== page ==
Tablet computer added to Queen's Royal Collection
The Queen will add the first tablet computer to the Royal Collection when she is presented with a "digital time-capsule" later.
The touchscreen device will provide access to videos, photographs and text submitted by participants who have recounted memories from the past 60 years of Queen Elizabeth II's reign.
150 gigabytes of data was collected.
That is more than can be stored on Samsung's Galaxy Note 10.1, so it has been limited to 60 selected entries.
These were picked by a panel of judges including the director general of The Royal Photographic Society and the Royal Librarian.
Organisers have pledged that the complete library of 80,000 entries will remain available online to all "in perpetuity". It has been called the Diamond (re)Collection.
Wedding and riots
More than 37,000 people from 66 countries took part in the project, including Olympic "blade runner" athlete Oscar Pistorius and Prince Harry, as well as less famous people.
Volunteers were able to submit their memories via a website and app.
The most popular occasion turned out to be 2011's Royal Wedding of Prince William and Kate Middleton which was described by more than 200 people.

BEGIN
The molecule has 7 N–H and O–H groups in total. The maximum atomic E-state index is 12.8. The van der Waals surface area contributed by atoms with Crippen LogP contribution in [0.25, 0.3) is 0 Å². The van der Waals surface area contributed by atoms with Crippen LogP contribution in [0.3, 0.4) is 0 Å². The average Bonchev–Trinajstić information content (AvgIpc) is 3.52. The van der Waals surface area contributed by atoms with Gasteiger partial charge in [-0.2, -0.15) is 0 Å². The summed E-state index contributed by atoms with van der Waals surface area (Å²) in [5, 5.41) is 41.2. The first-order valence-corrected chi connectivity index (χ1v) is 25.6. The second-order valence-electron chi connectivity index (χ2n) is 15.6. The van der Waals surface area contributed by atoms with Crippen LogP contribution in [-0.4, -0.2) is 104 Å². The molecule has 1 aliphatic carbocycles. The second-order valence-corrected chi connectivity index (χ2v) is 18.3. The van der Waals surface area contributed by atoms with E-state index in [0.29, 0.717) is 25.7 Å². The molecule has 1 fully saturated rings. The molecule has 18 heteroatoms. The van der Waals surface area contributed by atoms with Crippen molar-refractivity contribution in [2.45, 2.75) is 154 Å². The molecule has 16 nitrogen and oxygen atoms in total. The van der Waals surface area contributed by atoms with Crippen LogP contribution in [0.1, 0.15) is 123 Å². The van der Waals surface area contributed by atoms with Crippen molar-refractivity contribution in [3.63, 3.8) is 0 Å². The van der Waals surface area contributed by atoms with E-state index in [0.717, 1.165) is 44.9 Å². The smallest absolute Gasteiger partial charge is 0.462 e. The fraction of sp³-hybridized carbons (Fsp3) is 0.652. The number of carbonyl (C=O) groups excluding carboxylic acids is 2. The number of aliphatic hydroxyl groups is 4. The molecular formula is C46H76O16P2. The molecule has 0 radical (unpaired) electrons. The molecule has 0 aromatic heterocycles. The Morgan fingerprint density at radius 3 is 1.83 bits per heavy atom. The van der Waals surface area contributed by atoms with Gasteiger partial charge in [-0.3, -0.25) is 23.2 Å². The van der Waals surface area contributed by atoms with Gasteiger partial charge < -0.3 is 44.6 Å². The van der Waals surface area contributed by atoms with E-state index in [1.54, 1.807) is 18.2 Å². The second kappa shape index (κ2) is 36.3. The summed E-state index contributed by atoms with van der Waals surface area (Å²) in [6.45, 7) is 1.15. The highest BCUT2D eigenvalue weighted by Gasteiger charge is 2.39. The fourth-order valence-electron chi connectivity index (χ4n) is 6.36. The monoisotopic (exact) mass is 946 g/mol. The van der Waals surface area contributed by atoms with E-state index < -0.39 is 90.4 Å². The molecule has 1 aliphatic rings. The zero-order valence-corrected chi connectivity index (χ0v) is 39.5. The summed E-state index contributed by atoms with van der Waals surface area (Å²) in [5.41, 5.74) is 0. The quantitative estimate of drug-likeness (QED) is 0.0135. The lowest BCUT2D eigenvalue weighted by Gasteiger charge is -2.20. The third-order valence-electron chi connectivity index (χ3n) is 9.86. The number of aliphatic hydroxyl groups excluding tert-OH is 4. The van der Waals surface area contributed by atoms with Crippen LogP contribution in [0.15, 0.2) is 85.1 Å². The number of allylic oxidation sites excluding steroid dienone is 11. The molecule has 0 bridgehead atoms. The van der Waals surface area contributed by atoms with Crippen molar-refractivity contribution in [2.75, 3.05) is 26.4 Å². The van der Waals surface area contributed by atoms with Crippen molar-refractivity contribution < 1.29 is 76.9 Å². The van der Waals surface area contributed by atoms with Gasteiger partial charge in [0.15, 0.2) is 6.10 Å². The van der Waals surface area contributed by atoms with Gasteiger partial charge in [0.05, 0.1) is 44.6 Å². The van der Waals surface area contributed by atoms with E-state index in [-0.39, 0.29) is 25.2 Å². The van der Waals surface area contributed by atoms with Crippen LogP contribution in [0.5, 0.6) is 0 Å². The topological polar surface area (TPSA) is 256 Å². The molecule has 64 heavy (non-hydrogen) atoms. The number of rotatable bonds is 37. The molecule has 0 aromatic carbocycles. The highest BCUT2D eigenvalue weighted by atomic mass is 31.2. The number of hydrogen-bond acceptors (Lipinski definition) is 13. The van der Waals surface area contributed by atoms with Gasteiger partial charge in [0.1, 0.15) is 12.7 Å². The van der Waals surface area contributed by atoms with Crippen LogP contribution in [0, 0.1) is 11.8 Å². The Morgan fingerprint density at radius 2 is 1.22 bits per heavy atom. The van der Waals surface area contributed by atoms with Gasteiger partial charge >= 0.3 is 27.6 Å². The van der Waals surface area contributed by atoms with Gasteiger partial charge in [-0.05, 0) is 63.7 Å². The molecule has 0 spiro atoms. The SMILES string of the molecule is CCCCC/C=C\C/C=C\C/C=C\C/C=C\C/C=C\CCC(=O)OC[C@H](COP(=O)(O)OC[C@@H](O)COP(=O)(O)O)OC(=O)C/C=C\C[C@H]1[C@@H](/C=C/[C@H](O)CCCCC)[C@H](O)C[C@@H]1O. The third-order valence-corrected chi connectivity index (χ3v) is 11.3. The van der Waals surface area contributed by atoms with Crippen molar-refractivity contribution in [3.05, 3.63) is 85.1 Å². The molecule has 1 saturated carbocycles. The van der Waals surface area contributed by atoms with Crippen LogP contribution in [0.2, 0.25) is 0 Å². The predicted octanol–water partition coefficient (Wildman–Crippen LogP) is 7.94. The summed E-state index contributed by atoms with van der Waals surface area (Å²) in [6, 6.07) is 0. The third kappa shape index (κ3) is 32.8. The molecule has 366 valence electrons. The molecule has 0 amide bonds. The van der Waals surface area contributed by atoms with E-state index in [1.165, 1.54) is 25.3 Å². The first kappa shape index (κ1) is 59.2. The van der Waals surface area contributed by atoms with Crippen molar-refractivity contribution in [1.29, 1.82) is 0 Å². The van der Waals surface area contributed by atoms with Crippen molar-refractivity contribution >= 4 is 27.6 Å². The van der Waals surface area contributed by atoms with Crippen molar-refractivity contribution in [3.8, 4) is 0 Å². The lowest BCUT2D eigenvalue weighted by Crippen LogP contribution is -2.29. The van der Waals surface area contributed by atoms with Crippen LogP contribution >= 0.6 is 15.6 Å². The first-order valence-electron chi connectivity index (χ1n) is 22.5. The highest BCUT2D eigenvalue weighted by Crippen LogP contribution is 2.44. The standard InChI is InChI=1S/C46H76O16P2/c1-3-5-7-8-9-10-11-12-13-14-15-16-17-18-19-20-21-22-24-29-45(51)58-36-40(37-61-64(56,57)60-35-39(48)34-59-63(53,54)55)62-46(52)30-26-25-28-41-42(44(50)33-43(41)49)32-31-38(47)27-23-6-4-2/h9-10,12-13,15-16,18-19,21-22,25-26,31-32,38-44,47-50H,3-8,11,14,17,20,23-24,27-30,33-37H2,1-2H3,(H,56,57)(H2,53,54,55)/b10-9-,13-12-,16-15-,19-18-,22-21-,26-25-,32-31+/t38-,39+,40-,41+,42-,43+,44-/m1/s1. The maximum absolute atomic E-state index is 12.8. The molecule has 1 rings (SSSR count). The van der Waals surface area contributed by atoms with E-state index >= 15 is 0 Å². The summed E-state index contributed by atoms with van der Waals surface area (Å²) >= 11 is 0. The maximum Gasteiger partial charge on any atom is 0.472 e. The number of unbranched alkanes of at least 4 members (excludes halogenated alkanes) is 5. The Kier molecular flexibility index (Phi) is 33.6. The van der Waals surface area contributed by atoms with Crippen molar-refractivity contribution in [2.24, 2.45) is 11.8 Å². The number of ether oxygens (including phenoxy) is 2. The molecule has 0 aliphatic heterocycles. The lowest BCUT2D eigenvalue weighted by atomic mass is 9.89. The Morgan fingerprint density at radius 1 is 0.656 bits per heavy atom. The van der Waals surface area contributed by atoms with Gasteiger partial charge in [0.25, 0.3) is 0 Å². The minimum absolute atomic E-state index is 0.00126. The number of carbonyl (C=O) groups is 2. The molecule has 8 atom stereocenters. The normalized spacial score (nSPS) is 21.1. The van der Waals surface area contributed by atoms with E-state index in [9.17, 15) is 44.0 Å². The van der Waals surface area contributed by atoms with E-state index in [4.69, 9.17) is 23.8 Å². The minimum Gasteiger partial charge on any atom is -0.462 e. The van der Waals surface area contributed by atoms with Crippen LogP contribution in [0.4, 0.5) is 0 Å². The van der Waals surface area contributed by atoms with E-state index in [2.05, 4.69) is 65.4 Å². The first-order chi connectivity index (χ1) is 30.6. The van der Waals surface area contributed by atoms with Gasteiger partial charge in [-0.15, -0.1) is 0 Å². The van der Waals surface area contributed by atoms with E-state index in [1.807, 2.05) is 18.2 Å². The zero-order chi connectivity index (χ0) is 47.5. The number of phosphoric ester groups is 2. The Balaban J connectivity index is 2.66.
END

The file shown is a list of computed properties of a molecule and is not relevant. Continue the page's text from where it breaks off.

Picks uploaded to the tablet computer include:
- A former student of Alan Turing remembering the computer pioneer's achievements before his death in 1954.
- A teenager delivering a rap about his memories of 2011's London riots.
- The BBC presenter George Alagiah telling how he and his family moved from Sri Lanka to Ghana in 1961, before he came to the UK.
"The digital nature of the project required a digital device to present to Her Majesty, and The Queen will be able to press 'play' on the tablet before watching a video of some of the best Jubilee time-capsule entries," said Danny Sriskandarajah, director of the Royal Commonwealth Society charity.
The organisation said it had at one point considered using an Apple iPad, but ultimately opted for Samung's tablet after discussing the project with both firms.
The device will be stored at Windsor Castle as part of the Royal Collection.
It already includes other digital products - such as PCs and DVDs - as well as art, furniture and other memorabilia spread across 13 residences. It is held in trust by the Sovereign for her successors and the nation.